How to Unsubscribe Gracefully

Every rose has it’s thorns. Oh god, that was so corny I can’t even take myself seriously.

Last week I shared what content I love receiving (and reading), but this week it’s all about boundaries. That’s right ladies and gents, I’m talking the big ‘U’…Unsubscribing. And at the end of the post I’m writing you a big ole permission slip to unsubscribe from whatever or whoever you want, so you won’t want to miss that. ;)

Here’s the first thing I want you to know: unsubscribing can be as simple (or as complicated) as you decide to make it.

For a long time I would take it personally when I saw that someone had unsubscribed from my list. What did I do wrong? Why do they hate me? They obviously did this to let me know that they think I’m a big loser…And because I took it so personally when someone unsubscribed from my list, I felt guilted into staying on a bunch of lists that I didn’t really want to be on. I’d sign up so I could download a potentially useful workbook, and hand over space in my inbox indefinitely as penance…even if the workbook turned out to be a disappointment.

No more inbox penance. Your inbox is like your virtual home, you don’t owe people a spot on your sofa.

So here are some hard and fast measurements that I use to decide when it’s time to unsubscribe:

  • I haven’t read/have instantly deleted the last three emails from the account. I don’t know about you, but if I want to read something and just don’t have time I tend to let it hang out in my inbox with a star or flag next to it for a few days until I have time. But those emails that are still hanging out after three week? Or the ones I keep archiving or deleting as soon as they pop in? Those are a sign that I don’t really want to hear from that account.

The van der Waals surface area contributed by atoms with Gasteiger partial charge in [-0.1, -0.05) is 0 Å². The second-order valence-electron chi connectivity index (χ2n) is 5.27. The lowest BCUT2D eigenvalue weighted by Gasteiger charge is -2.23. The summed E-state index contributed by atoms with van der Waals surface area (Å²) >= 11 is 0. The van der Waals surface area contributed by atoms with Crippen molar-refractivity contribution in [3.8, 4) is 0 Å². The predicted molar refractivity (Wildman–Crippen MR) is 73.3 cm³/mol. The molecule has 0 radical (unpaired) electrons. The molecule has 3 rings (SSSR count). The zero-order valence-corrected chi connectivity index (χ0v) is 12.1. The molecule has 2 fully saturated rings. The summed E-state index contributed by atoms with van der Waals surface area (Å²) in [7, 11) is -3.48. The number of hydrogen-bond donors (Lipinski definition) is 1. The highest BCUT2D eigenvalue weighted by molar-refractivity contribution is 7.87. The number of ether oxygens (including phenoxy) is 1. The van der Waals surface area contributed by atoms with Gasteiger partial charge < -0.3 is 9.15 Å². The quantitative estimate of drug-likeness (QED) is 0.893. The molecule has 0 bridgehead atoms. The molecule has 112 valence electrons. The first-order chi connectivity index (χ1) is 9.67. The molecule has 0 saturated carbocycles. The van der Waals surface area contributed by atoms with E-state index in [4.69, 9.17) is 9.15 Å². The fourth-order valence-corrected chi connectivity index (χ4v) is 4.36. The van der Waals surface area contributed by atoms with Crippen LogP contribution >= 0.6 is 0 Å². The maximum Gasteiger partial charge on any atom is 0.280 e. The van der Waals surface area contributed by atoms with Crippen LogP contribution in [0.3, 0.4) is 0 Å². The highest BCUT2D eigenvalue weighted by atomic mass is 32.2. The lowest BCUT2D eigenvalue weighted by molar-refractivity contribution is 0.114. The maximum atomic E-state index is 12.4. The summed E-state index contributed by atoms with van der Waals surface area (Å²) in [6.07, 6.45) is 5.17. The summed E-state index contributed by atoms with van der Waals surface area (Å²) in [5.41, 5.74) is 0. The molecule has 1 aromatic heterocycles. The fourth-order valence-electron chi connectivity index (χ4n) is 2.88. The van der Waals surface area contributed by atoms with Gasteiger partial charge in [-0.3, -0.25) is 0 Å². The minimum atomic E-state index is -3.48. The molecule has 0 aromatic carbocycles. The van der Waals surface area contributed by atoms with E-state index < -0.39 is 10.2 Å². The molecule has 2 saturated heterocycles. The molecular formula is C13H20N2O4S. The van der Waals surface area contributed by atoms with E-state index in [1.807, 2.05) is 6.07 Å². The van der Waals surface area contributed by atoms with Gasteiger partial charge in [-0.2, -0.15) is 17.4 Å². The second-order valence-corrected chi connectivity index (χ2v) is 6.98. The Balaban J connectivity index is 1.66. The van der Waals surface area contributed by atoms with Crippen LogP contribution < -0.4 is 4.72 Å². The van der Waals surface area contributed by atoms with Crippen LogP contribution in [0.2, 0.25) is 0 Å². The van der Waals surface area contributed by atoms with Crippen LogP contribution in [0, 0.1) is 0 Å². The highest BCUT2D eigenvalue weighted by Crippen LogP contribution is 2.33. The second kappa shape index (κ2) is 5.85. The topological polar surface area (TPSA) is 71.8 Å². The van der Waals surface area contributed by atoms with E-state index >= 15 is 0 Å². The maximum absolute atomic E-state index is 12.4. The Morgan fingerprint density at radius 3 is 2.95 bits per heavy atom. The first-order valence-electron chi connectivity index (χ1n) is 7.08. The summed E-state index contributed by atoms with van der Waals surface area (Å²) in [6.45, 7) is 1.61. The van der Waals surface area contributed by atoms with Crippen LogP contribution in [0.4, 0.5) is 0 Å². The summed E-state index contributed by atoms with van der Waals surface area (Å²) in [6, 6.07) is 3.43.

• I signed up to get a free resource, but I’m disappointed with the quality of what I received. This one is a toughy…it can feel a bit like a dine-n-dash, but here’s what I’ve learned: someone’s opt-in is typically the BEST content they’re willing to give away for free. So if the opt-in is a disappointment, the subsequent emails typically aren’t any better.
  • I just don’t feel good after I read emails from this account. I have to check myself on this one all the time (not just for emails, but also Instagram). I have a tendency to feel like I have to follow XYZ Influencer in my field, and then I get sucked into a comparison trap every time they pop up in my feed or inbox. Each post is like a knife to my heart - showing all of the success that I’m missing out on. And that just sucks. So I’ve given myself permission to unfollow these folks. There are plenty of influencers that won’t make you feel bad about yourself - so find your people and forget the rest. One of my favorites? Marie Forleo.

I hope that these rules make it a little easier for you to cut ties with all that stuff you didn’t want to read anyway - or have at least given you some insight as to why folks might be unsubscribing from your list.

P.S. Are you losing subscribers? Have a feeling it’s because they’re disappointed with your opt-in? Check out this blogpost about creating freebies your audience actually wants.